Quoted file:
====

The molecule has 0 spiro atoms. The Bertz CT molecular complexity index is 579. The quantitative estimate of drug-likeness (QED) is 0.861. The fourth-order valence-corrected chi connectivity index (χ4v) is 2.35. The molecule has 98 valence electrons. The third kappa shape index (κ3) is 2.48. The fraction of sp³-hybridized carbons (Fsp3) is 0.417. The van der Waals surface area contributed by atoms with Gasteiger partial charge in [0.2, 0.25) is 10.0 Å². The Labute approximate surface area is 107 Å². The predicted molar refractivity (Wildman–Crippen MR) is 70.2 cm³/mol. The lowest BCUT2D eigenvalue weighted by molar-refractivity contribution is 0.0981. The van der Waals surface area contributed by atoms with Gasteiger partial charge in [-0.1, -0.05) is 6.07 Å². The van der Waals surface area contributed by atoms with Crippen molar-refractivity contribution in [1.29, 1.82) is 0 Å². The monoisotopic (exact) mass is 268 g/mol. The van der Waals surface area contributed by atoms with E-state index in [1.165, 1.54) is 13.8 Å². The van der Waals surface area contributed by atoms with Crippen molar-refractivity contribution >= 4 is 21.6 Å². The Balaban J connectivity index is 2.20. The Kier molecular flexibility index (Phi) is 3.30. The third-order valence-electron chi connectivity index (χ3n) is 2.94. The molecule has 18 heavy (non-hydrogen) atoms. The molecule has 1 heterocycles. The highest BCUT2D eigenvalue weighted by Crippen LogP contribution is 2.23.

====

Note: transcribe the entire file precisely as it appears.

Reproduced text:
The molecule has 0 spiro atoms. The Bertz CT molecular complexity index is 579. The quantitative estimate of drug-likeness (QED) is 0.861. The fourth-order valence-corrected chi connectivity index (χ4v) is 2.35. The molecule has 98 valence electrons. The third kappa shape index (κ3) is 2.48. The fraction of sp³-hybridized carbons (Fsp3) is 0.417. The van der Waals surface area contributed by atoms with Gasteiger partial charge in [0.2, 0.25) is 10.0 Å². The Labute approximate surface area is 107 Å². The predicted molar refractivity (Wildman–Crippen MR) is 70.2 cm³/mol. The lowest BCUT2D eigenvalue weighted by molar-refractivity contribution is 0.0981. The van der Waals surface area contributed by atoms with Gasteiger partial charge in [-0.1, -0.05) is 6.07 Å². The van der Waals surface area contributed by atoms with Crippen molar-refractivity contribution in [1.29, 1.82) is 0 Å². The monoisotopic (exact) mass is 268 g/mol. The van der Waals surface area contributed by atoms with E-state index in [1.165, 1.54) is 13.8 Å². The van der Waals surface area contributed by atoms with Crippen molar-refractivity contribution >= 4 is 21.6 Å². The Balaban J connectivity index is 2.20. The Kier molecular flexibility index (Phi) is 3.30. The third-order valence-electron chi connectivity index (χ3n) is 2.94. The molecule has 18 heavy (non-hydrogen) atoms. The molecule has 1 heterocycles. The highest BCUT2D eigenvalue weighted by Crippen LogP contribution is 2.23.